“Walkout Looms For OHSU, Labor Union”

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“Walkout Looms For OHSU, Labor Union”

So read the Sept. 19, 1995, headline of The Oregonian.

The article continued: “Tensions are building at Oregon Health Sciences University as nearly half of its workforce prepares to go on strike Thursday over wages.

“For me, this is everybody’s loss, but I’ve got to follow my union,” said Genaro Pesis, a University Hospital phlebotomist whose job it is to draw blood.”

The last AFSCME strike at OHSU was 20 years ago last month. Fewer than 500 members of the bargaining unit who were here during that strike are still working at OHSU. More than 5,000 members of our union have no memory of it.

At the time of the strike, OHSU had just become a public corporation and was facing its first big test as an independent entity. AFSCME negotiations had dragged on all spring and summer. Both sides had submitted their proposals to an independent fact finder. Local 328 embraced the fact finder’s report and OHSU rejected it. The lines were drawn.

The formerly state employees at OHSU had just had four years without a pay increase due to a state budget crisis and economic downturn. As many as 50 AFSCME job classifications were paid well below the market. After four years without offering an increase, in 1995 OHSU offered 2.5% across the board and additional salary increases for 20 of the 50 underpaid classifications.

It wasn’t enough.

Philip Curtis was chair of AFSCME 1995 bargaining team: “…We hadn’t experienced a strike in that local before; we weren’t prepared for a strike and didn’t have the first clue about what we should be doing…. The strike was surprising because the bargaining team thought we had communicated that we thought we had the best deal we could…we had a [low] turnout and a lot of people within a particular group were very disappointed; they voted to strike and most other members didn’t vote at all.”

Elisa Davidson recalled: “…Everywhere I went, I was trying to remind people not to forget to vote and everybody said ‘Vote? What vote?’ I had visions of 100 people showing up to vote and determining the fate of the workforce.”

Elisa’s fears were well founded, as it turned out. Not many members voted, but those who did were highly motivated. It wasn’t long before many employees woke up to the surprising news that they would be going on strike.

Elisa further recalled: “I voted to strike — I had been telling my husband, we had been putting food aside, paying several months of bills in advance, paid off the credit cards…we had known since June at the latest that things weren’t going well.”


On Sept. 20, 1995, The Oregonian reported that following 13 hours of negotiations that ended in stalemate, OHSU had started to “cancel elective surgeries and divert emergency patients to other hospitals. “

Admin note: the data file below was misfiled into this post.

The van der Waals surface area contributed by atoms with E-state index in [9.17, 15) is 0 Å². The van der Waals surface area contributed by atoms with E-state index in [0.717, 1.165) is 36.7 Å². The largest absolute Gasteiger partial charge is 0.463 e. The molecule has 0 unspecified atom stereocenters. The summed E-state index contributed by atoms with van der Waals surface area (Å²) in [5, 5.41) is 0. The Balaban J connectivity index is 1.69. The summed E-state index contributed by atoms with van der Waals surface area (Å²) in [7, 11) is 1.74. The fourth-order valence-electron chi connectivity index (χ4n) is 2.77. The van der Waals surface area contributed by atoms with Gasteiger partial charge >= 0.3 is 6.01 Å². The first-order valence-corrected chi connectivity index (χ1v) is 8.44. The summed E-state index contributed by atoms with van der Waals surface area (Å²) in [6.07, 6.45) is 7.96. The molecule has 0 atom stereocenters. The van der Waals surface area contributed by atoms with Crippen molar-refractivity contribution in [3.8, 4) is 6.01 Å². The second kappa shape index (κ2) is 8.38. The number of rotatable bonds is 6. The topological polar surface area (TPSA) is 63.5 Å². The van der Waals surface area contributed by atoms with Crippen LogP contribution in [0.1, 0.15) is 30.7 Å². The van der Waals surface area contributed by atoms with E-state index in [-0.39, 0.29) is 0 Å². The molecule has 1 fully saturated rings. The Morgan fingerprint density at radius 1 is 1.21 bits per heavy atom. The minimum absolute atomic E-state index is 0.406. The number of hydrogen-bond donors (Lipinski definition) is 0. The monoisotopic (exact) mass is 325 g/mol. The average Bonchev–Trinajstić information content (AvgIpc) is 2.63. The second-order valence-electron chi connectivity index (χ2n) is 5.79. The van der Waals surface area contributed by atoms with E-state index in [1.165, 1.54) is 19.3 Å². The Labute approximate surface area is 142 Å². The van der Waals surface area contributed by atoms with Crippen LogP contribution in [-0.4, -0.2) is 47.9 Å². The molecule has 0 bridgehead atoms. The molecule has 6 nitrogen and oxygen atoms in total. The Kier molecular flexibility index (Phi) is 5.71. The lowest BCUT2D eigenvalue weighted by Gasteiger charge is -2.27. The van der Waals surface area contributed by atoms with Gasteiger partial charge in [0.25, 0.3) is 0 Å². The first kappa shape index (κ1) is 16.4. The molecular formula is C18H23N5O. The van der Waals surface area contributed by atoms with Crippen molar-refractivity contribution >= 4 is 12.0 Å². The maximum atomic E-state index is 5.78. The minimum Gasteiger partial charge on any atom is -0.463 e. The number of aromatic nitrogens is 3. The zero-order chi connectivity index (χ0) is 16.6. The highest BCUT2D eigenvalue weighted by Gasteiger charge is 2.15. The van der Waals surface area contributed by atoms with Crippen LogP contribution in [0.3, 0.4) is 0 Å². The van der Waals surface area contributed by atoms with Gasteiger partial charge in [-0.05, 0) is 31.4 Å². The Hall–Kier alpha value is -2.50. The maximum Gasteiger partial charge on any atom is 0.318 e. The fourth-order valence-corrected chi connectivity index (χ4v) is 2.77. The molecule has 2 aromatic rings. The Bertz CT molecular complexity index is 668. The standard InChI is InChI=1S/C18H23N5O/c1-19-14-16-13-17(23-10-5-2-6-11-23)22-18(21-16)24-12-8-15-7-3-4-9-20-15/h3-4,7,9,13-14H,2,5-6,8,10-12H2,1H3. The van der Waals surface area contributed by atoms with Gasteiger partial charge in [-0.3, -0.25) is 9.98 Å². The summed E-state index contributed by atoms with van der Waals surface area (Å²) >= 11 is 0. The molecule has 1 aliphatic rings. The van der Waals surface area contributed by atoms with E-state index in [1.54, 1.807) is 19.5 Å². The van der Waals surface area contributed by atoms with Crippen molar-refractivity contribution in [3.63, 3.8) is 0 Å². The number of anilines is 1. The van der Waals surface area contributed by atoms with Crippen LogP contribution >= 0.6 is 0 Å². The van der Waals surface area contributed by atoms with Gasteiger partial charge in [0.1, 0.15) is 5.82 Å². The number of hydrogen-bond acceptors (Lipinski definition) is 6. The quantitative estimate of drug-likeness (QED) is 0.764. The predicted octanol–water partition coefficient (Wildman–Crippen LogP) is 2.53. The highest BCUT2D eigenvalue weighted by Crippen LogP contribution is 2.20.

According to the newspaper, “the University upped its offer to a 3 percent across the board raise retroactive to August 1 — from its previous 2.5 percent offer.”

“The Federation offered its own prescription: a 4 percent raise in two steps — a 2.75 percent increase on Oct. 1, followed by 1.25 percent increase on April 1, 1996.”

Lois Davis, a university spokesperson, was “disappointed.”

Meanwhile, OHSU was taking steps in its contingency plan — diverting ambulances and canceling elective surgeries, which was expected to reduce bed occupancy to 50 percent of normal. It was also frantically making arrangements with other hospitals to transfer patients if necessary.

AFSCME Local 328 walked out at 12:01 a.m. on Thursday, Sept. 21, 1995.

Philip Curtis: “We worked on picking a strike date, trying to communicate the best we could to get people to walk out. I’m not even sure we had email at that time, so we were leaving messages on the union hotline, word of mouth, trying to get people to commit. The strike wasn’t what we wanted, but there was a vote and no backing out now.”

Elisa Davidson: “From inside the hospital I could hear the cheers, over and over, more and more cheering as more people joined the picket line.”

“We had people lining the parking lot across from the emergency room, we had people on the street…a bunch of people carrying pickets; it was just everybody gathered together in a long line around the property, mostly around South Hospital.”

“…We lined both corners of 45th and Vermont [at Gabriel Park] with picketers every day. A couple of doctors would come out and bring us coffee, buy us donuts — they were supportive of our strike. I took my darling two year old with me and she thought it was a blast to jump and shout and wave at everybody going by.”

Bev Swanson recalled the start of the strike: “The first thing that comes to my mind was standing out on the turnaround at, I think it was midnight that we went on strike, and watch[ing] for people that actually came out and that was the exciting part; that when we saw the RTs and CNAs that were working at night, when they started coming out the door, there were nurses that were there for support. You always worry that if you throw a party that no one will come; well, they came.”

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